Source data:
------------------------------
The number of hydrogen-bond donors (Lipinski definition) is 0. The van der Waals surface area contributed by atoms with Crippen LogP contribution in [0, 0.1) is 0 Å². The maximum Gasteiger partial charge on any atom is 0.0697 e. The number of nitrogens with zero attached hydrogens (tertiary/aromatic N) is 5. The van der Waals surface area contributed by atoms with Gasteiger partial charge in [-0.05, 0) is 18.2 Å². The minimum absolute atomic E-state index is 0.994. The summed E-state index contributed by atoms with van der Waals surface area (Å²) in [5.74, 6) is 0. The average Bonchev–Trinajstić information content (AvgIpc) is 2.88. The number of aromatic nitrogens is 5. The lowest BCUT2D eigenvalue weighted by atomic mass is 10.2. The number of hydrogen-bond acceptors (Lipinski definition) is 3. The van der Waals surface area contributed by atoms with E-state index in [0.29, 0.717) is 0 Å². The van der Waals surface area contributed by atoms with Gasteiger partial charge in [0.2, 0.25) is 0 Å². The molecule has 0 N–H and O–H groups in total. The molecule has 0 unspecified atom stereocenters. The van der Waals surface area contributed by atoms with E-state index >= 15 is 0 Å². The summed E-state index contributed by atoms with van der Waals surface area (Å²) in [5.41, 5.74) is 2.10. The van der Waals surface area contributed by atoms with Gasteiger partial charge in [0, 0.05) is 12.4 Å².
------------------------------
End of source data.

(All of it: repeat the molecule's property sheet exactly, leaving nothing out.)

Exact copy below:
The number of hydrogen-bond donors (Lipinski definition) is 0. The van der Waals surface area contributed by atoms with Crippen LogP contribution in [0, 0.1) is 0 Å². The maximum Gasteiger partial charge on any atom is 0.0697 e. The number of nitrogens with zero attached hydrogens (tertiary/aromatic N) is 5. The van der Waals surface area contributed by atoms with Gasteiger partial charge in [-0.05, 0) is 18.2 Å². The minimum absolute atomic E-state index is 0.994. The summed E-state index contributed by atoms with van der Waals surface area (Å²) in [5.74, 6) is 0. The average Bonchev–Trinajstić information content (AvgIpc) is 2.88. The number of aromatic nitrogens is 5. The lowest BCUT2D eigenvalue weighted by atomic mass is 10.2. The number of hydrogen-bond acceptors (Lipinski definition) is 3. The van der Waals surface area contributed by atoms with E-state index in [0.29, 0.717) is 0 Å². The van der Waals surface area contributed by atoms with Gasteiger partial charge in [0.2, 0.25) is 0 Å². The molecule has 0 N–H and O–H groups in total. The molecule has 0 unspecified atom stereocenters. The van der Waals surface area contributed by atoms with E-state index >= 15 is 0 Å². The summed E-state index contributed by atoms with van der Waals surface area (Å²) in [5.41, 5.74) is 2.10. The van der Waals surface area contributed by atoms with Gasteiger partial charge in [0, 0.05) is 12.4 Å².